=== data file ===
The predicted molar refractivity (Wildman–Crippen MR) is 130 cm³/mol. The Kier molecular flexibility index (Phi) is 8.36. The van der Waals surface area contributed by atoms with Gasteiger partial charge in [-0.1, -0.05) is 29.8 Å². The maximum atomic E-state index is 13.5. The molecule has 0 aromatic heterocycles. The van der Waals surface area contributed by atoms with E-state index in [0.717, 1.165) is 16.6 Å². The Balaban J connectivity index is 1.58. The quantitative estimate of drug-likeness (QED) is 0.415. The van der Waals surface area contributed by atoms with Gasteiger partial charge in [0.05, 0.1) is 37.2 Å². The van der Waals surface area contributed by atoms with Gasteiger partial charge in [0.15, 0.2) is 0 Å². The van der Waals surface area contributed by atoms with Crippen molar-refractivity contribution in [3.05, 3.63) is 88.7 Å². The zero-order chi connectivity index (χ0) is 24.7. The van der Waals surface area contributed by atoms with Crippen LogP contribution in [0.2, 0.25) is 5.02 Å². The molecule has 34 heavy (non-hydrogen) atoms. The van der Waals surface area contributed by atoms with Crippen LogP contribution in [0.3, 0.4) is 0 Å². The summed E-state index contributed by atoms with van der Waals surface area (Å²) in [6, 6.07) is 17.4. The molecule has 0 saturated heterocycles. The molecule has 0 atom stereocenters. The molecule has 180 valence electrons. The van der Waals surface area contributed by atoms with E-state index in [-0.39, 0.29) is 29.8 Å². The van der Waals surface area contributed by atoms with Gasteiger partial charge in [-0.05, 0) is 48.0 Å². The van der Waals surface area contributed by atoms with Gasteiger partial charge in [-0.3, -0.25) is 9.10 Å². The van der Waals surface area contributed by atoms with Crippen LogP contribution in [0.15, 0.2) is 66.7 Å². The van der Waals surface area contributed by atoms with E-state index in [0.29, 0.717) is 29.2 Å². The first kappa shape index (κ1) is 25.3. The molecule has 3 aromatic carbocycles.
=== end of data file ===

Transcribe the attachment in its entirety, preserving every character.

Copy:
The predicted molar refractivity (Wildman–Crippen MR) is 130 cm³/mol. The Kier molecular flexibility index (Phi) is 8.36. The van der Waals surface area contributed by atoms with Gasteiger partial charge in [-0.1, -0.05) is 29.8 Å². The maximum atomic E-state index is 13.5. The molecule has 0 aromatic heterocycles. The van der Waals surface area contributed by atoms with E-state index in [0.717, 1.165) is 16.6 Å². The Balaban J connectivity index is 1.58. The quantitative estimate of drug-likeness (QED) is 0.415. The van der Waals surface area contributed by atoms with Gasteiger partial charge in [0.05, 0.1) is 37.2 Å². The van der Waals surface area contributed by atoms with Gasteiger partial charge in [0.15, 0.2) is 0 Å². The van der Waals surface area contributed by atoms with Crippen molar-refractivity contribution in [3.05, 3.63) is 88.7 Å². The zero-order chi connectivity index (χ0) is 24.7. The van der Waals surface area contributed by atoms with Crippen LogP contribution in [0.2, 0.25) is 5.02 Å². The molecule has 34 heavy (non-hydrogen) atoms. The van der Waals surface area contributed by atoms with Crippen LogP contribution in [0.3, 0.4) is 0 Å². The summed E-state index contributed by atoms with van der Waals surface area (Å²) in [6, 6.07) is 17.4. The molecule has 0 saturated heterocycles. The molecule has 0 atom stereocenters. The molecule has 180 valence electrons. The van der Waals surface area contributed by atoms with E-state index in [-0.39, 0.29) is 29.8 Å². The van der Waals surface area contributed by atoms with Gasteiger partial charge in [-0.05, 0) is 48.0 Å². The van der Waals surface area contributed by atoms with Gasteiger partial charge in [-0.3, -0.25) is 9.10 Å². The van der Waals surface area contributed by atoms with Crippen LogP contribution in [0.15, 0.2) is 66.7 Å². The van der Waals surface area contributed by atoms with E-state index in [0.29, 0.717) is 29.2 Å². The first kappa shape index (κ1) is 25.3. The molecule has 3 aromatic carbocycles.